In a televised speech on Friday, Bulgarian President Rossen Plevneliev urged political leaders to reach out to demonstrators who have taken to the streets against corruption every day for the last three weeks. Otherwise, said the head of state, the only solution will be to organise new elections.
“For 22 days now, continuing demonstrations take place in Bulgaria and I have yet to see a politician (…) take the situation into account and tell clearly to the nation what needs to be done,” Plevneliev said in his speech.
“If nothing else can help, if no attempt to find an agreement is made, then the only democratic solution is to organise elections” Plevneliev declared.
The previous legislative elections, triggered by a wave of sometimes violent demonstrations against poverty and corruption last winter, took place only as recently as May 12. The winter protests toppled the previous government led by Conservative Boïko Borissov.
With no clear winner in the polls, a technocratic government, backed by the Socialists, the Turkish ethnic minority party Movements for Rights and Freedoms (MRF) and other parties, was put in charge.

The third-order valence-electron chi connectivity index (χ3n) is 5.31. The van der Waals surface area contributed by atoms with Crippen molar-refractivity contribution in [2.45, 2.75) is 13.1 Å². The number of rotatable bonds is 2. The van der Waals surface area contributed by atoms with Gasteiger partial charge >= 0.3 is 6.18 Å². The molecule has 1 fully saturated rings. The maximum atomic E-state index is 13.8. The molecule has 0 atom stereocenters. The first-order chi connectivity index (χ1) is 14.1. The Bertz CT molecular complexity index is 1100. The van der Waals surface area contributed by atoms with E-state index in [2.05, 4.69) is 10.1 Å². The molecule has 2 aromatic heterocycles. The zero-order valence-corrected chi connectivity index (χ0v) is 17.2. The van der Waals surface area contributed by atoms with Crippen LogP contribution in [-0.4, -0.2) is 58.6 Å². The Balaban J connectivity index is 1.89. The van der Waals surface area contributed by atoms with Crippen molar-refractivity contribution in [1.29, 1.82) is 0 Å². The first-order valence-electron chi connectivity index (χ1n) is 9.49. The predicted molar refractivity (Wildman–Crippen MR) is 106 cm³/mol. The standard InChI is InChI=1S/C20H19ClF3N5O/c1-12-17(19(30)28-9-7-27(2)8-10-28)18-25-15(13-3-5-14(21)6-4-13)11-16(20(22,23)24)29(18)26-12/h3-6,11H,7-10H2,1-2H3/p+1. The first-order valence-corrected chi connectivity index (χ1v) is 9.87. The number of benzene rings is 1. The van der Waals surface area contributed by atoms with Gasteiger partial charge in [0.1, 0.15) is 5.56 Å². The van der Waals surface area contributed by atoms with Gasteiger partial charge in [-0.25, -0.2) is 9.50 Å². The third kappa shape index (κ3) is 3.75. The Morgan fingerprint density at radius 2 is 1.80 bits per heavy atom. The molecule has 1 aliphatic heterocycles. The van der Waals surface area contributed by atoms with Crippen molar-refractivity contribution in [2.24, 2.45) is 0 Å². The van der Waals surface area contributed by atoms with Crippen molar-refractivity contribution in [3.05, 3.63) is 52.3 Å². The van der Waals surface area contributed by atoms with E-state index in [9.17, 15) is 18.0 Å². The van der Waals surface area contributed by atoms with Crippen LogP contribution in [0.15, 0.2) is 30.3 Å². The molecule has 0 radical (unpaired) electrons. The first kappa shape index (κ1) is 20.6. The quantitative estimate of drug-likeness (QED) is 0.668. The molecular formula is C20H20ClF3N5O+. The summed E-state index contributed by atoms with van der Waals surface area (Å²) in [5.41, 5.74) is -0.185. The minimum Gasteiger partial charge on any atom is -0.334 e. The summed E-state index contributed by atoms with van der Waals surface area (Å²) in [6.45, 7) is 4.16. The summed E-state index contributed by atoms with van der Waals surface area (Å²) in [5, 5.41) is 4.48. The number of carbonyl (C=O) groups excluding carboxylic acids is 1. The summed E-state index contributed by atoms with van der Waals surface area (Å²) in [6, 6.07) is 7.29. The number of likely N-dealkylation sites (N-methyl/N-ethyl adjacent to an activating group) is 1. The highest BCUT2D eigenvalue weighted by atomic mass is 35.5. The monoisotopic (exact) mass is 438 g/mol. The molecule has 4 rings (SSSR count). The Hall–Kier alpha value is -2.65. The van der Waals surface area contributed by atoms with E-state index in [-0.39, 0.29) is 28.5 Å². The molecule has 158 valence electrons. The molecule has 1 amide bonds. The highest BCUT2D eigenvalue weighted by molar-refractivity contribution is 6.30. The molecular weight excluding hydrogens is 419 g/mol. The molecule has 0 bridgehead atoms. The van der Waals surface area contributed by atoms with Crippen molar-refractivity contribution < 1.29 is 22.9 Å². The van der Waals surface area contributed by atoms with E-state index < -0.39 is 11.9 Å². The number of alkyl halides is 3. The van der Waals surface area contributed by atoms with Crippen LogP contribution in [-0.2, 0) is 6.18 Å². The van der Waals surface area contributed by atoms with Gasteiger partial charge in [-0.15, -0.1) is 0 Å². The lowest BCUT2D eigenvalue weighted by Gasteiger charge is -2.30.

However, Plamen Orecharski, the new Prime Minister, is seen to have lost credibility soon after his appointment by nominating as head of the country’s National Security Agency a 32-year-old media mogul with a shady reputation, who happens to be a MRF MP.
Even if the PM has since backtracked and the nomination has been cancelled, between 5,000 and 10,000 people gather every day in the streets of Sofia to ask for the government’s resignation and the end of what they say is the oligarchy’s influence on political power.
Plevneliev, coming from the centre-right of the political spectrum, was elected in 2011 with the support of the party of Borisov, GERB. The president has since taken some distance from GERB.
If the head of state decides election dates, he cannot organise new elections unless the government resigns or the Parliament accepts to self-dissolve. PM Orecharski, an economist, has so far refused to resign and tried to calm the street’s anger with emergency measures against poverty and a reform of the electoral code allowing a better representation of smaller parties.
While he acknowledged the reforms, Plevneliev judged they fell short. “People are still in the streets, shouting Mafia!(…) How do the government and the opposition read this message and what concrete steps do they plan to present as an answer?” he asked.